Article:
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This paper integrates, analyzes, and interprets the existing geological and geophysical information related to the opening of the Gulf of Mexico. The analysis of this information has the objective to consider the opening of the Gulf of Mexico as a result of global tectonic processes. Without doubt, the opening of the Gulf of Mexico has its origin in the interaction of two important tectonic events that generated the separation of Pangea: the Farallon Plate subduction in the Pacific and on the opening of the Central Atlantic, whose start is marked by the presence of the Central Atlantic magmatic province.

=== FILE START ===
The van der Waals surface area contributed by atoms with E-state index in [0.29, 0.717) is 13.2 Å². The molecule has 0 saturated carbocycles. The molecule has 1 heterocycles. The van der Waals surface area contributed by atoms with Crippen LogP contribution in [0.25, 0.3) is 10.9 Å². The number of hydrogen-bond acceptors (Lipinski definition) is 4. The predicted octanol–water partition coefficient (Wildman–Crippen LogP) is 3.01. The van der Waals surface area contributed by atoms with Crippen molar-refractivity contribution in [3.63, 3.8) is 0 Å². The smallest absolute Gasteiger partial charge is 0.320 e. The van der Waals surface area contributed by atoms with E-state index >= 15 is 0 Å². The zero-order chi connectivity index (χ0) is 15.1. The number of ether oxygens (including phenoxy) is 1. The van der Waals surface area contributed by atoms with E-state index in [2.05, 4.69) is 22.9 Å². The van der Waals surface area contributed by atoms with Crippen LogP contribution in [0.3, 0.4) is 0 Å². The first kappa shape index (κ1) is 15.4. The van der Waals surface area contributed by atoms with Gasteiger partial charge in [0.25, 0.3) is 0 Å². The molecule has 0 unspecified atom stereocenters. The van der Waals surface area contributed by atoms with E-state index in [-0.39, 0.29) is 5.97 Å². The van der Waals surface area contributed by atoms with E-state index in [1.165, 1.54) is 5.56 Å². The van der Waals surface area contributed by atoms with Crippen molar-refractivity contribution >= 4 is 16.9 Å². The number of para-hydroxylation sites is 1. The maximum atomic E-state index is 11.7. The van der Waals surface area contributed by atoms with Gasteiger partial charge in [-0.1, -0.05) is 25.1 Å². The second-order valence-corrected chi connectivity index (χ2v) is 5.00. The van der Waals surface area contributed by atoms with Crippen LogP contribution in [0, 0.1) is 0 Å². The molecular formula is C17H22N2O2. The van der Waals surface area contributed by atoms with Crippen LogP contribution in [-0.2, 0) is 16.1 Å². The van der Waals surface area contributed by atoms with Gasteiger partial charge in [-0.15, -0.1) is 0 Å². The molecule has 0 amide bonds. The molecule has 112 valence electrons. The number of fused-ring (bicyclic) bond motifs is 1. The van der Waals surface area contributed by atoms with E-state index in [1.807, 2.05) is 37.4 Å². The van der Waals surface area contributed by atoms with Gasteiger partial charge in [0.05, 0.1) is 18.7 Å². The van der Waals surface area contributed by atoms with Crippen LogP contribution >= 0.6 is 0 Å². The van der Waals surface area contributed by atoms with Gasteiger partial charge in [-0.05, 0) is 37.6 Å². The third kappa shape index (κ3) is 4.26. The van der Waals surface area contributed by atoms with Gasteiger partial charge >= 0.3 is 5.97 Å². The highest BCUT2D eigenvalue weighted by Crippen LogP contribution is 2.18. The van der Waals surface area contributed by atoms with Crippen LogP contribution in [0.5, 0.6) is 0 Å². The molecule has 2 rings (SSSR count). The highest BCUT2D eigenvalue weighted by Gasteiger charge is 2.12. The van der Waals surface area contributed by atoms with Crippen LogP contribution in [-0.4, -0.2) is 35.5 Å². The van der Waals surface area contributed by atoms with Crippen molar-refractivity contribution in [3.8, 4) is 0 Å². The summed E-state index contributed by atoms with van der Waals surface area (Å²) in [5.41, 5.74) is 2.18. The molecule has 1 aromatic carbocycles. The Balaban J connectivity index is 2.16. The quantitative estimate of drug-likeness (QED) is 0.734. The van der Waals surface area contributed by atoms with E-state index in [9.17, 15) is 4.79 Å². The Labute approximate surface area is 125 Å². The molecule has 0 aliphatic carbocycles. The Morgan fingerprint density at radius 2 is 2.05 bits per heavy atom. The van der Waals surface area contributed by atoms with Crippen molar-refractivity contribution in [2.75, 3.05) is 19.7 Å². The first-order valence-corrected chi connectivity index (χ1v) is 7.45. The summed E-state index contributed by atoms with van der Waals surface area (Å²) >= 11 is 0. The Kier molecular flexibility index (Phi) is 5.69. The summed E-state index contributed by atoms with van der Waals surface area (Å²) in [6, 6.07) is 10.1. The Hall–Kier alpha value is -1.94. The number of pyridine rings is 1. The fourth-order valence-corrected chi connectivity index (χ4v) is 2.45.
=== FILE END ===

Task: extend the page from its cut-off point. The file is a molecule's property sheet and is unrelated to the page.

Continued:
A proposal of this work is that as much oceanic crust was generated in the Oxfordian, as part of the stage in the Central Atlantic Jurassic opening. This Oxfordian period is characterized by a large positive geomagnetic chron, which explains the absence of polarity changes in the magnetic response for the Gulf of Mexico.

Another proposal is that the Sierra de Chiapas is the transpressional front that represents the final stage in the gulf opening and is associated with the edge effect of gravity anomaly that can be observed in the overall gravimetric maps.

The proposed model assumes that the magmatic arc causes continental rifting, creating basins containing red beds deposits that are located parallel to the orientation of the arc; these rifting areas evolve to form the subbasins of Chihuahua, Sabinas, and Burgos in the northeast of Mexico and Tampico Misantla, Veracruz, and Southeastern basins in eastern Mexico.

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